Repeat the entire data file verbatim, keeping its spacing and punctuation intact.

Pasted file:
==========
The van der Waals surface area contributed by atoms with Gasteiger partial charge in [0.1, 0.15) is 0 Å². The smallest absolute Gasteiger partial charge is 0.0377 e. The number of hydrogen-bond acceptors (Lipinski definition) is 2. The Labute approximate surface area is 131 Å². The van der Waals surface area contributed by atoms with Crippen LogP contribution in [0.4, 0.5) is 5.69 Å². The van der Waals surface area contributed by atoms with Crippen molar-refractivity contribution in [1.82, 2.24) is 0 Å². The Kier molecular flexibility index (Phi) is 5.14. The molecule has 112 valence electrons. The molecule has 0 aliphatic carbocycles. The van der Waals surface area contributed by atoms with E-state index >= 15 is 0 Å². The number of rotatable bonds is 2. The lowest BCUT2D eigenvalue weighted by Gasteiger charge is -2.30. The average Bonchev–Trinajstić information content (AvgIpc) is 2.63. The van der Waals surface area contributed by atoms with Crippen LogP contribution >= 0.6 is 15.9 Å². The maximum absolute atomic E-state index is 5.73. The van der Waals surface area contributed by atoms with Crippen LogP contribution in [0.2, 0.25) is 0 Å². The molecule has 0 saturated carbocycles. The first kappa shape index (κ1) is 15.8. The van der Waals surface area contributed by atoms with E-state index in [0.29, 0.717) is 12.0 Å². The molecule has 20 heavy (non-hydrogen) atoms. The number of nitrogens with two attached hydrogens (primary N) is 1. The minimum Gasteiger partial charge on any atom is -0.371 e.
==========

The van der Waals surface area contributed by atoms with Gasteiger partial charge in [0.1, 0.15) is 0 Å². The smallest absolute Gasteiger partial charge is 0.0377 e. The number of hydrogen-bond acceptors (Lipinski definition) is 2. The Labute approximate surface area is 131 Å². The van der Waals surface area contributed by atoms with Crippen LogP contribution in [0.4, 0.5) is 5.69 Å². The van der Waals surface area contributed by atoms with Crippen molar-refractivity contribution in [1.82, 2.24) is 0 Å². The Kier molecular flexibility index (Phi) is 5.14. The molecule has 112 valence electrons. The molecule has 0 aliphatic carbocycles. The van der Waals surface area contributed by atoms with E-state index >= 15 is 0 Å². The number of rotatable bonds is 2. The lowest BCUT2D eigenvalue weighted by Gasteiger charge is -2.30. The average Bonchev–Trinajstić information content (AvgIpc) is 2.63. The van der Waals surface area contributed by atoms with Crippen LogP contribution >= 0.6 is 15.9 Å². The maximum absolute atomic E-state index is 5.73. The van der Waals surface area contributed by atoms with Crippen LogP contribution in [0.2, 0.25) is 0 Å². The molecule has 0 saturated carbocycles. The first kappa shape index (κ1) is 15.8. The van der Waals surface area contributed by atoms with E-state index in [0.29, 0.717) is 12.0 Å². The molecule has 20 heavy (non-hydrogen) atoms. The number of nitrogens with two attached hydrogens (primary N) is 1. The minimum Gasteiger partial charge on any atom is -0.371 e.